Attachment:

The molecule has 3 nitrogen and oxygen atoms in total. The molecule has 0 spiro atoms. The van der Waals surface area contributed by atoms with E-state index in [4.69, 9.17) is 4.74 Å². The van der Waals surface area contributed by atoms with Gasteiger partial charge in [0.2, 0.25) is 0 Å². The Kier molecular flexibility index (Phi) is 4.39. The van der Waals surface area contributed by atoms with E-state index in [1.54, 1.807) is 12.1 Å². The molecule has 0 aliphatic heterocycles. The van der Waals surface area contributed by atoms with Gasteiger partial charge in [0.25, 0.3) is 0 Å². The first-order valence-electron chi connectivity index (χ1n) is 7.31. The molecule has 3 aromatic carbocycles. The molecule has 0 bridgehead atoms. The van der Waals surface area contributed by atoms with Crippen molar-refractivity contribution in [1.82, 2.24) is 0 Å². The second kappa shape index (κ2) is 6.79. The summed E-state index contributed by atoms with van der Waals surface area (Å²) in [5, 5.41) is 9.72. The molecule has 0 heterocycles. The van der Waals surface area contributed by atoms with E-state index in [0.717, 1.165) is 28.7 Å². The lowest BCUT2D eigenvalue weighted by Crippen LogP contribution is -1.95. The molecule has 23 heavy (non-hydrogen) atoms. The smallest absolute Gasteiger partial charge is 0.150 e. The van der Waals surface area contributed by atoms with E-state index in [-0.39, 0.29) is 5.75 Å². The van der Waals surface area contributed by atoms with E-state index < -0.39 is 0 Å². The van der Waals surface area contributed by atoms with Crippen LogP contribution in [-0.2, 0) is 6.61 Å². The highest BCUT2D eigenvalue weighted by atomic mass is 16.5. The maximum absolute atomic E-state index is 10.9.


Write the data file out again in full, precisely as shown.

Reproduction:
The molecule has 3 nitrogen and oxygen atoms in total. The molecule has 0 spiro atoms. The van der Waals surface area contributed by atoms with E-state index in [4.69, 9.17) is 4.74 Å². The van der Waals surface area contributed by atoms with Gasteiger partial charge in [0.2, 0.25) is 0 Å². The Kier molecular flexibility index (Phi) is 4.39. The van der Waals surface area contributed by atoms with E-state index in [1.54, 1.807) is 12.1 Å². The molecule has 0 aliphatic heterocycles. The van der Waals surface area contributed by atoms with Gasteiger partial charge in [0.25, 0.3) is 0 Å². The first-order valence-electron chi connectivity index (χ1n) is 7.31. The molecule has 3 aromatic carbocycles. The molecule has 0 bridgehead atoms. The van der Waals surface area contributed by atoms with Crippen molar-refractivity contribution in [1.82, 2.24) is 0 Å². The second kappa shape index (κ2) is 6.79. The summed E-state index contributed by atoms with van der Waals surface area (Å²) in [5, 5.41) is 9.72. The molecule has 0 heterocycles. The van der Waals surface area contributed by atoms with E-state index in [0.717, 1.165) is 28.7 Å². The lowest BCUT2D eigenvalue weighted by Crippen LogP contribution is -1.95. The molecule has 23 heavy (non-hydrogen) atoms. The smallest absolute Gasteiger partial charge is 0.150 e. The van der Waals surface area contributed by atoms with E-state index in [-0.39, 0.29) is 5.75 Å². The van der Waals surface area contributed by atoms with E-state index < -0.39 is 0 Å². The van der Waals surface area contributed by atoms with Crippen LogP contribution in [-0.2, 0) is 6.61 Å². The highest BCUT2D eigenvalue weighted by atomic mass is 16.5. The maximum absolute atomic E-state index is 10.9.